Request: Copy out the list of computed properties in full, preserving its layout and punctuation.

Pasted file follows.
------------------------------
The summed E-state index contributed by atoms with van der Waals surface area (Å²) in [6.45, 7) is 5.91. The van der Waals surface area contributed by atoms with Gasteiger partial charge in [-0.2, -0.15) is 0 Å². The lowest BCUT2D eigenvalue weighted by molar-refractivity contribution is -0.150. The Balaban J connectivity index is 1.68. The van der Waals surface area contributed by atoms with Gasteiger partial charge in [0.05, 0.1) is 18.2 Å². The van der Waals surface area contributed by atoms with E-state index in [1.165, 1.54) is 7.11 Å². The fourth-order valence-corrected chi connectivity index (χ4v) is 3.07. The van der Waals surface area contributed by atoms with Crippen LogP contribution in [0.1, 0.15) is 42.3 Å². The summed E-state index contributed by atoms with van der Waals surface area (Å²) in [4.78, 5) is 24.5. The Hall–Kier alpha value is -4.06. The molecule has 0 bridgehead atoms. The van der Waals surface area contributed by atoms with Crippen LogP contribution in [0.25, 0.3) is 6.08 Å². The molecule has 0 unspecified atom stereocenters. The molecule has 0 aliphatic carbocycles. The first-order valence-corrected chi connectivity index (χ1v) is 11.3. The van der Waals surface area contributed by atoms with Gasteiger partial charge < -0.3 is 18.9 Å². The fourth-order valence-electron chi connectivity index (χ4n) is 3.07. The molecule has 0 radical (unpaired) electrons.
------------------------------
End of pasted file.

The summed E-state index contributed by atoms with van der Waals surface area (Å²) in [6.45, 7) is 5.91. The van der Waals surface area contributed by atoms with Gasteiger partial charge in [-0.2, -0.15) is 0 Å². The lowest BCUT2D eigenvalue weighted by molar-refractivity contribution is -0.150. The Balaban J connectivity index is 1.68. The van der Waals surface area contributed by atoms with Gasteiger partial charge in [0.05, 0.1) is 18.2 Å². The van der Waals surface area contributed by atoms with E-state index in [1.165, 1.54) is 7.11 Å². The fourth-order valence-corrected chi connectivity index (χ4v) is 3.07. The van der Waals surface area contributed by atoms with Crippen LogP contribution in [0.1, 0.15) is 42.3 Å². The summed E-state index contributed by atoms with van der Waals surface area (Å²) in [4.78, 5) is 24.5. The Hall–Kier alpha value is -4.06. The molecule has 0 bridgehead atoms. The van der Waals surface area contributed by atoms with Crippen LogP contribution in [0.25, 0.3) is 6.08 Å². The molecule has 0 unspecified atom stereocenters. The molecule has 0 aliphatic carbocycles. The first-order valence-corrected chi connectivity index (χ1v) is 11.3. The van der Waals surface area contributed by atoms with Gasteiger partial charge < -0.3 is 18.9 Å². The fourth-order valence-electron chi connectivity index (χ4n) is 3.07. The molecule has 0 radical (unpaired) electrons.